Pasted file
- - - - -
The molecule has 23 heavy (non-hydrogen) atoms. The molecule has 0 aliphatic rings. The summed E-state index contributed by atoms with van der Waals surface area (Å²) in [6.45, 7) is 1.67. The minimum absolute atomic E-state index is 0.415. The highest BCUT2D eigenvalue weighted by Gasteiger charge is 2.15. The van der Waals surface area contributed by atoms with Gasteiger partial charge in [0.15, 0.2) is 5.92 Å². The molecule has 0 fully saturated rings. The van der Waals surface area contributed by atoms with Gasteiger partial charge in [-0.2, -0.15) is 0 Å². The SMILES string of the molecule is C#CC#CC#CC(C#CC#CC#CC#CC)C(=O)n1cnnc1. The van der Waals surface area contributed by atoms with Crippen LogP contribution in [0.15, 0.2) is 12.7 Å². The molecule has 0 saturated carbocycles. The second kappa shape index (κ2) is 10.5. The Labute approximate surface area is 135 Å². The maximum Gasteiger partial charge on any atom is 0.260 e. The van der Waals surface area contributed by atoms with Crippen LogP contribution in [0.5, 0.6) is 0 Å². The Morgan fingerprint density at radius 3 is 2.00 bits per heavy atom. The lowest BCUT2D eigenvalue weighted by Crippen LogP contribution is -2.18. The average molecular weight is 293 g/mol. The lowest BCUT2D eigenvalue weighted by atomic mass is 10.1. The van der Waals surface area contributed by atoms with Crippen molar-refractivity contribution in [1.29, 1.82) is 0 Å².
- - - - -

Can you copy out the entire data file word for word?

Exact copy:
The molecule has 23 heavy (non-hydrogen) atoms. The molecule has 0 aliphatic rings. The summed E-state index contributed by atoms with van der Waals surface area (Å²) in [6.45, 7) is 1.67. The minimum absolute atomic E-state index is 0.415. The highest BCUT2D eigenvalue weighted by Gasteiger charge is 2.15. The van der Waals surface area contributed by atoms with Gasteiger partial charge in [0.15, 0.2) is 5.92 Å². The molecule has 0 fully saturated rings. The van der Waals surface area contributed by atoms with Gasteiger partial charge in [-0.2, -0.15) is 0 Å². The SMILES string of the molecule is C#CC#CC#CC(C#CC#CC#CC#CC)C(=O)n1cnnc1. The van der Waals surface area contributed by atoms with Crippen LogP contribution in [0.15, 0.2) is 12.7 Å². The molecule has 0 saturated carbocycles. The second kappa shape index (κ2) is 10.5. The Labute approximate surface area is 135 Å². The maximum Gasteiger partial charge on any atom is 0.260 e. The van der Waals surface area contributed by atoms with Crippen LogP contribution in [0.5, 0.6) is 0 Å². The Morgan fingerprint density at radius 3 is 2.00 bits per heavy atom. The lowest BCUT2D eigenvalue weighted by Crippen LogP contribution is -2.18. The average molecular weight is 293 g/mol. The lowest BCUT2D eigenvalue weighted by atomic mass is 10.1. The van der Waals surface area contributed by atoms with Crippen molar-refractivity contribution in [1.29, 1.82) is 0 Å².